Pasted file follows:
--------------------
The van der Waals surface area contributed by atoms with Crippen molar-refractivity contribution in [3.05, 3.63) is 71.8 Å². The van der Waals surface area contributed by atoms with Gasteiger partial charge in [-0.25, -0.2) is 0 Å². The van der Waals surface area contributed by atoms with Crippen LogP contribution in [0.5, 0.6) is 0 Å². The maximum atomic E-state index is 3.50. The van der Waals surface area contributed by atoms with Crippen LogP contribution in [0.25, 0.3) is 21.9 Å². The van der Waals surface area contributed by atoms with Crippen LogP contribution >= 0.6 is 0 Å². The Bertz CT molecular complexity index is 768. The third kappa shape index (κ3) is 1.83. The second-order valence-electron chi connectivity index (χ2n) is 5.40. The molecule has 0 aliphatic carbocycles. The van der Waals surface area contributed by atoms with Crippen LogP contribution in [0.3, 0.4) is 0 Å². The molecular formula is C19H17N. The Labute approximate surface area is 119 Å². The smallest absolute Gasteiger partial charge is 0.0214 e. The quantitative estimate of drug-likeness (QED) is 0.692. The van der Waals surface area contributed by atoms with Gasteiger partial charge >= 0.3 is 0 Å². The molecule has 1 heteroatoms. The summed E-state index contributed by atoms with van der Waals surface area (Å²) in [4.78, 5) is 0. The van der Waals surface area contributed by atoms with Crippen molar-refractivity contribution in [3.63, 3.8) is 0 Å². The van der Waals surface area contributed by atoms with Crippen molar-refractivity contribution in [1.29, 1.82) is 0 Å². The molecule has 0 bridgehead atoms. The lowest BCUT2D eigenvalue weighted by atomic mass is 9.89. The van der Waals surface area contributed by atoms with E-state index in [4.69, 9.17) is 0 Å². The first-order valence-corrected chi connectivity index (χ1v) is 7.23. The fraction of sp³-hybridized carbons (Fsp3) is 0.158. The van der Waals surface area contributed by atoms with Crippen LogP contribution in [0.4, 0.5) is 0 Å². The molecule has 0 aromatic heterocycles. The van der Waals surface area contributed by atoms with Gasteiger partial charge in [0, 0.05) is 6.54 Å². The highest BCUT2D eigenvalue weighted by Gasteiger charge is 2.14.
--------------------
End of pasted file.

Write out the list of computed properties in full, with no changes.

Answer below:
The van der Waals surface area contributed by atoms with Crippen molar-refractivity contribution in [3.05, 3.63) is 71.8 Å². The van der Waals surface area contributed by atoms with Gasteiger partial charge in [-0.25, -0.2) is 0 Å². The van der Waals surface area contributed by atoms with Crippen LogP contribution in [0.5, 0.6) is 0 Å². The maximum atomic E-state index is 3.50. The van der Waals surface area contributed by atoms with Crippen LogP contribution in [0.25, 0.3) is 21.9 Å². The van der Waals surface area contributed by atoms with Crippen LogP contribution >= 0.6 is 0 Å². The Bertz CT molecular complexity index is 768. The third kappa shape index (κ3) is 1.83. The second-order valence-electron chi connectivity index (χ2n) is 5.40. The molecule has 0 aliphatic carbocycles. The van der Waals surface area contributed by atoms with Crippen LogP contribution in [0.3, 0.4) is 0 Å². The molecular formula is C19H17N. The Labute approximate surface area is 119 Å². The smallest absolute Gasteiger partial charge is 0.0214 e. The quantitative estimate of drug-likeness (QED) is 0.692. The van der Waals surface area contributed by atoms with Gasteiger partial charge >= 0.3 is 0 Å². The molecule has 1 heteroatoms. The summed E-state index contributed by atoms with van der Waals surface area (Å²) in [4.78, 5) is 0. The van der Waals surface area contributed by atoms with Crippen molar-refractivity contribution in [3.63, 3.8) is 0 Å². The van der Waals surface area contributed by atoms with Crippen molar-refractivity contribution in [1.29, 1.82) is 0 Å². The molecule has 0 bridgehead atoms. The lowest BCUT2D eigenvalue weighted by atomic mass is 9.89. The van der Waals surface area contributed by atoms with E-state index in [4.69, 9.17) is 0 Å². The first-order valence-corrected chi connectivity index (χ1v) is 7.23. The fraction of sp³-hybridized carbons (Fsp3) is 0.158. The van der Waals surface area contributed by atoms with Crippen LogP contribution in [0.4, 0.5) is 0 Å². The molecule has 0 aromatic heterocycles. The van der Waals surface area contributed by atoms with Gasteiger partial charge in [0, 0.05) is 6.54 Å². The highest BCUT2D eigenvalue weighted by Gasteiger charge is 2.14.